Cytoplasmic Vesicles

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There are two types of Membrane-bound cytoplasmic vesicles: secretory vesicles and storage vesicles.

Secretory vesicles

Proteins that will be released from the cell are contained in secretory vesicles [1].

Storage vesicles

The content that is held within storage vesicles never departs from the cytoplasm. Two examples of storage vesicles are lysosomes and peroxisomes.

Lysosomes use enzymes which break down old organelles and bacteria, acting as a digestive system for the cell. Most of the broken down molecules are thrown out of the cell, however, if still useful to the cell, they can then be reabsorbed into the cytosol to be reused. Lysosomal enzymes are very inactive at the normal pH level of 7.0-7.3 [2] in the cytoplasm. They only become activated when the pH is about 4.8-5.0 [3]. This inactivity at a normal PH level is essential as if the lysosome breaks unintentionally leaks out some of the enzymes they will not react to digest the surrounding material. This stops lysosomes from destroying the cell that there contained in.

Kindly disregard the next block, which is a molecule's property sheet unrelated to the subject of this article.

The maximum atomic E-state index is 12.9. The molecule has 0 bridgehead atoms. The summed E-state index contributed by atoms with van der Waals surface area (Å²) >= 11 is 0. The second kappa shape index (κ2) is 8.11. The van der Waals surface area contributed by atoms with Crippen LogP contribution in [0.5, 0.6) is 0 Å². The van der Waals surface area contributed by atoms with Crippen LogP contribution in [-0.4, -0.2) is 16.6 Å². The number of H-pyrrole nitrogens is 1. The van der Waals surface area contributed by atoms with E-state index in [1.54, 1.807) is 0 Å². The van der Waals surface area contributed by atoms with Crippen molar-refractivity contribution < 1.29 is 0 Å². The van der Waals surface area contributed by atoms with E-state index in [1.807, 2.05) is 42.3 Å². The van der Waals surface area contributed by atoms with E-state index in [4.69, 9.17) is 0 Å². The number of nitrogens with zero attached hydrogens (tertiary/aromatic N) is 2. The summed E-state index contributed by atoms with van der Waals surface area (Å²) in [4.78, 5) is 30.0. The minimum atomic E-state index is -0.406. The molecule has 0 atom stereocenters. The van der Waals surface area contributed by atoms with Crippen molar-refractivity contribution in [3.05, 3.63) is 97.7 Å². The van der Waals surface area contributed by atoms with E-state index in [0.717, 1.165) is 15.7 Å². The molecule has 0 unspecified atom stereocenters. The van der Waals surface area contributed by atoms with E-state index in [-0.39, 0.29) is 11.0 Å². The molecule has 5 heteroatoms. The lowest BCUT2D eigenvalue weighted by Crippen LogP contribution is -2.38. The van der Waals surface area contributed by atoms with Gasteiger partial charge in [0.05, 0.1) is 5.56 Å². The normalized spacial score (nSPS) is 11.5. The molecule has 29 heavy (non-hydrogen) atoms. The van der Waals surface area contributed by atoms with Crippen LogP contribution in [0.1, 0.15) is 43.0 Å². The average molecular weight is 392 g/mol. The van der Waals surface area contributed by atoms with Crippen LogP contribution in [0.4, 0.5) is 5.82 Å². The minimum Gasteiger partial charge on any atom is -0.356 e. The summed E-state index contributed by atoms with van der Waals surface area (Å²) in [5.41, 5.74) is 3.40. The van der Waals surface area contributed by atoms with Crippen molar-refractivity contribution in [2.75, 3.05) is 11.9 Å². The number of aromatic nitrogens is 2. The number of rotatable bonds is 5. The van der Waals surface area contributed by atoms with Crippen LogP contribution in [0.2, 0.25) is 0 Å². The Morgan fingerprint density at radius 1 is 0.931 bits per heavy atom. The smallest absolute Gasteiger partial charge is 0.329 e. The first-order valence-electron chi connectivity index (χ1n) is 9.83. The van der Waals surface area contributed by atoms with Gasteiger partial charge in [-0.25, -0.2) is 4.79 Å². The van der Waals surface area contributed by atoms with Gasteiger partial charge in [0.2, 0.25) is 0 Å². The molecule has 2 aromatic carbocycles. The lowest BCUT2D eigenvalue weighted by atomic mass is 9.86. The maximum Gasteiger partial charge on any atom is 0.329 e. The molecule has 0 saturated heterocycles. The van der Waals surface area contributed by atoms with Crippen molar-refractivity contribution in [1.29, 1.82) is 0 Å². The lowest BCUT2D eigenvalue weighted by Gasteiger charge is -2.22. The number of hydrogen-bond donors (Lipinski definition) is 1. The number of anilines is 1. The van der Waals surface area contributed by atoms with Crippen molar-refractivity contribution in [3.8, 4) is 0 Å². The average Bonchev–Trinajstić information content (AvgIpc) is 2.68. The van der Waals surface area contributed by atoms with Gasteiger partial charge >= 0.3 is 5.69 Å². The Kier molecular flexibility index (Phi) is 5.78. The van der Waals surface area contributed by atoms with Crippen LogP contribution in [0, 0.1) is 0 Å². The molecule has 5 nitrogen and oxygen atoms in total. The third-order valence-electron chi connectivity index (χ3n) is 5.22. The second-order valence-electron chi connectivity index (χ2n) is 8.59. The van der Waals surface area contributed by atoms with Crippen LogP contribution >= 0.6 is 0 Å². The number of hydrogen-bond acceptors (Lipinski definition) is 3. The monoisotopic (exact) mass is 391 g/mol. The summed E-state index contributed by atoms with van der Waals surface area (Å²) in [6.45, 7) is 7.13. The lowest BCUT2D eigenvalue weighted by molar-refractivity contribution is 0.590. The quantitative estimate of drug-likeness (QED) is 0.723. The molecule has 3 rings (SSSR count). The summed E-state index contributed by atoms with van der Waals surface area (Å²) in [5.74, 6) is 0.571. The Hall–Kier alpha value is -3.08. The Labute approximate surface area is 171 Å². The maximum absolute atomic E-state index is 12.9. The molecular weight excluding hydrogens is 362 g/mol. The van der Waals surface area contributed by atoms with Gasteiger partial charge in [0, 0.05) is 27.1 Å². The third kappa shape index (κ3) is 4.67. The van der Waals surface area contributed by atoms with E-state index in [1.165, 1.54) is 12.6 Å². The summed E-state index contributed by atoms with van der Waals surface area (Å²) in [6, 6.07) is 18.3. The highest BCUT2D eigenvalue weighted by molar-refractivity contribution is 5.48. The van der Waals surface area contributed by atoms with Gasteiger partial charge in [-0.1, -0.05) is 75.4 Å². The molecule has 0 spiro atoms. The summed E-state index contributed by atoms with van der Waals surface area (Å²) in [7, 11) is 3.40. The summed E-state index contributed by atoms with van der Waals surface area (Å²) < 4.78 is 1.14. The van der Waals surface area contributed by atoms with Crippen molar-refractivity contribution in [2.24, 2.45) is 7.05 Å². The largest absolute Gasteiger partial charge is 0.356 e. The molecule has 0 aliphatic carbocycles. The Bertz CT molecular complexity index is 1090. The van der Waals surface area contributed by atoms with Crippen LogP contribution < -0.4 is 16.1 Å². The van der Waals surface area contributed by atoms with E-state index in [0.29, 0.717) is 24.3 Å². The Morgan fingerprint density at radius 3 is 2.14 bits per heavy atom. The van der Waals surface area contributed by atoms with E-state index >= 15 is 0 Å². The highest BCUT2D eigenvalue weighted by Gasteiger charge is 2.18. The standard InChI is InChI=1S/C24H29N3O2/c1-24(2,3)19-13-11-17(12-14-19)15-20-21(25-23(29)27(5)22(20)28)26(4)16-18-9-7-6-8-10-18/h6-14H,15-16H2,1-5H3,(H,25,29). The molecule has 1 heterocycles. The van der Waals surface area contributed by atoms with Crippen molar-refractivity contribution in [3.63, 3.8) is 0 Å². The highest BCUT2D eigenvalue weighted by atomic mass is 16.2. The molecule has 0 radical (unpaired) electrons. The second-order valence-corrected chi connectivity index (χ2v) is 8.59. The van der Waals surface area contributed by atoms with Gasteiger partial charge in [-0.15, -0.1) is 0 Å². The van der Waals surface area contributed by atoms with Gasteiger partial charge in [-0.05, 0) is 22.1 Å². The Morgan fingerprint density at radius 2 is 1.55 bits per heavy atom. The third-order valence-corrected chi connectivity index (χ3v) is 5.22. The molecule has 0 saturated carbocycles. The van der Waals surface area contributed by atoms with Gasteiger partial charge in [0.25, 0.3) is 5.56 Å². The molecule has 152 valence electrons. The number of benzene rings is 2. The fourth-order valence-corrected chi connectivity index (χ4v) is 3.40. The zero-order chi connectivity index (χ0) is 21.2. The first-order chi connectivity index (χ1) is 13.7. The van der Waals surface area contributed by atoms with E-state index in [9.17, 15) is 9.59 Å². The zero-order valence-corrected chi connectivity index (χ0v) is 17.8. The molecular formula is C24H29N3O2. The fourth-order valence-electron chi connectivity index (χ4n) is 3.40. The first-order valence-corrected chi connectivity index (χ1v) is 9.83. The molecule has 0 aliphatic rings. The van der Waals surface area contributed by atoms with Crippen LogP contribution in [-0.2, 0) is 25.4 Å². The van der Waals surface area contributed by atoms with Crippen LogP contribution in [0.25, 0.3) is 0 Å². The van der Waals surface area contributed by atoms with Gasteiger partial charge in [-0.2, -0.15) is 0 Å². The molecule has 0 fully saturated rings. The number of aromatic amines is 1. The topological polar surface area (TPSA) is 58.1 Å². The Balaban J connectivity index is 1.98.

Peroxisomes contain a different set of enzymes to lysosomes and are much smaller. The reactions that tke place inside them generate a toxic molecle called hydrogen peroxide (H2O2) which gives them their name. Peroxisomes degrade potentially toxic foreign moelecues aswell as long fatty acid chains[4].

References

  1. Silverthorn, Human Physiology, An Integrated Approach, 5th edition (2010) Pearsons Benjamin Cummings, pg69
  2. Silverthorn, Human Physiology, An Integrated Approach, 5th edition (2010) Pearsons Benjamin Cummings, pg70
  3. Silverthorn, Human Physiology, An Integrated Approach, 5th edition (2010) Pearsons Benjamin Cummings, pg70
  4. Silverthorn,Human Physiology, An integrated Approach, 5th edition (2010) Pearsons Benjamin Cummings, pg70
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